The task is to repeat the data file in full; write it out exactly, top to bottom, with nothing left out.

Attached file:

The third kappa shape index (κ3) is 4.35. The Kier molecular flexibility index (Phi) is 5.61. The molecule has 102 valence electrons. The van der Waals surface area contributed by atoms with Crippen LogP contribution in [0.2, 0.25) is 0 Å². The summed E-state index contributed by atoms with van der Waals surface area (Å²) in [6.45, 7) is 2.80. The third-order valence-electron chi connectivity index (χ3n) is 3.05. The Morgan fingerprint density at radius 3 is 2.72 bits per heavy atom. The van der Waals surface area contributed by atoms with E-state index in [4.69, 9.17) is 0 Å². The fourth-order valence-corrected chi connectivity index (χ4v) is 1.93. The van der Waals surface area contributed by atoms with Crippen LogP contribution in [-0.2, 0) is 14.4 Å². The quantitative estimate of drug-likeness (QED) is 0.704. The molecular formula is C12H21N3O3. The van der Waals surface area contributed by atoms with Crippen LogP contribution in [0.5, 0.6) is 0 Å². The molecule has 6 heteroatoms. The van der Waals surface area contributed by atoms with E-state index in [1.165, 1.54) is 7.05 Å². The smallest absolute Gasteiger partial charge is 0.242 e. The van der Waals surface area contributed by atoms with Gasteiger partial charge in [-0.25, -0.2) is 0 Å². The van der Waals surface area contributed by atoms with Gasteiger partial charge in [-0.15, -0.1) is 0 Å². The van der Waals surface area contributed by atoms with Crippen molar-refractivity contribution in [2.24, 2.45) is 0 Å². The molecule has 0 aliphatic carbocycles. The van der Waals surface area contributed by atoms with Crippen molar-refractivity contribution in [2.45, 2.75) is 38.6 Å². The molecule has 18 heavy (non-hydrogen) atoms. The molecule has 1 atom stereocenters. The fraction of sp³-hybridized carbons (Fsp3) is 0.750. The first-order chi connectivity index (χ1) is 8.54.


The third kappa shape index (κ3) is 4.35. The Kier molecular flexibility index (Phi) is 5.61. The molecule has 102 valence electrons. The van der Waals surface area contributed by atoms with Crippen LogP contribution in [0.2, 0.25) is 0 Å². The summed E-state index contributed by atoms with van der Waals surface area (Å²) in [6.45, 7) is 2.80. The third-order valence-electron chi connectivity index (χ3n) is 3.05. The Morgan fingerprint density at radius 3 is 2.72 bits per heavy atom. The van der Waals surface area contributed by atoms with E-state index in [4.69, 9.17) is 0 Å². The fourth-order valence-corrected chi connectivity index (χ4v) is 1.93. The van der Waals surface area contributed by atoms with Crippen LogP contribution in [-0.2, 0) is 14.4 Å². The quantitative estimate of drug-likeness (QED) is 0.704. The molecular formula is C12H21N3O3. The van der Waals surface area contributed by atoms with Crippen LogP contribution in [0.5, 0.6) is 0 Å². The molecule has 6 heteroatoms. The van der Waals surface area contributed by atoms with E-state index in [1.165, 1.54) is 7.05 Å². The smallest absolute Gasteiger partial charge is 0.242 e. The van der Waals surface area contributed by atoms with Gasteiger partial charge in [-0.25, -0.2) is 0 Å². The van der Waals surface area contributed by atoms with Gasteiger partial charge in [-0.15, -0.1) is 0 Å². The van der Waals surface area contributed by atoms with Crippen molar-refractivity contribution in [2.24, 2.45) is 0 Å². The molecule has 0 aliphatic carbocycles. The van der Waals surface area contributed by atoms with Crippen molar-refractivity contribution in [2.45, 2.75) is 38.6 Å². The molecule has 18 heavy (non-hydrogen) atoms. The molecule has 1 atom stereocenters. The fraction of sp³-hybridized carbons (Fsp3) is 0.750. The first-order chi connectivity index (χ1) is 8.54.